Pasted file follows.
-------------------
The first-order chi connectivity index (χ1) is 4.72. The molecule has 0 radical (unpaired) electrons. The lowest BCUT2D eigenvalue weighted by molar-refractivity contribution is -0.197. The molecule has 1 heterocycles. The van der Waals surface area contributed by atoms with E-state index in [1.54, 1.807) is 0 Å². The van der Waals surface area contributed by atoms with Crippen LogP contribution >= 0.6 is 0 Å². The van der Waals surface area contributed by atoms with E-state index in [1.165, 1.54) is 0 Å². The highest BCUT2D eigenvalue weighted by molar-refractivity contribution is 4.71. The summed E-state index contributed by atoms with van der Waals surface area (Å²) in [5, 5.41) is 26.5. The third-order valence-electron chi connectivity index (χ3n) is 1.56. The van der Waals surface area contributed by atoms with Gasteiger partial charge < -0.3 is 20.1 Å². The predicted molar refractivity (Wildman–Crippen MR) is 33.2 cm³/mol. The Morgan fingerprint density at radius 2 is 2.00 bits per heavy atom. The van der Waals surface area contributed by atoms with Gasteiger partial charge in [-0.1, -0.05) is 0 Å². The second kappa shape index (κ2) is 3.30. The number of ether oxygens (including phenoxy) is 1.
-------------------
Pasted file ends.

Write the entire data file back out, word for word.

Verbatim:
The first-order chi connectivity index (χ1) is 4.72. The molecule has 0 radical (unpaired) electrons. The lowest BCUT2D eigenvalue weighted by molar-refractivity contribution is -0.197. The molecule has 1 heterocycles. The van der Waals surface area contributed by atoms with E-state index in [1.54, 1.807) is 0 Å². The van der Waals surface area contributed by atoms with Crippen LogP contribution >= 0.6 is 0 Å². The van der Waals surface area contributed by atoms with E-state index in [1.165, 1.54) is 0 Å². The highest BCUT2D eigenvalue weighted by molar-refractivity contribution is 4.71. The summed E-state index contributed by atoms with van der Waals surface area (Å²) in [5, 5.41) is 26.5. The third-order valence-electron chi connectivity index (χ3n) is 1.56. The van der Waals surface area contributed by atoms with Gasteiger partial charge < -0.3 is 20.1 Å². The predicted molar refractivity (Wildman–Crippen MR) is 33.2 cm³/mol. The Morgan fingerprint density at radius 2 is 2.00 bits per heavy atom. The van der Waals surface area contributed by atoms with Gasteiger partial charge in [-0.1, -0.05) is 0 Å². The second kappa shape index (κ2) is 3.30. The number of ether oxygens (including phenoxy) is 1.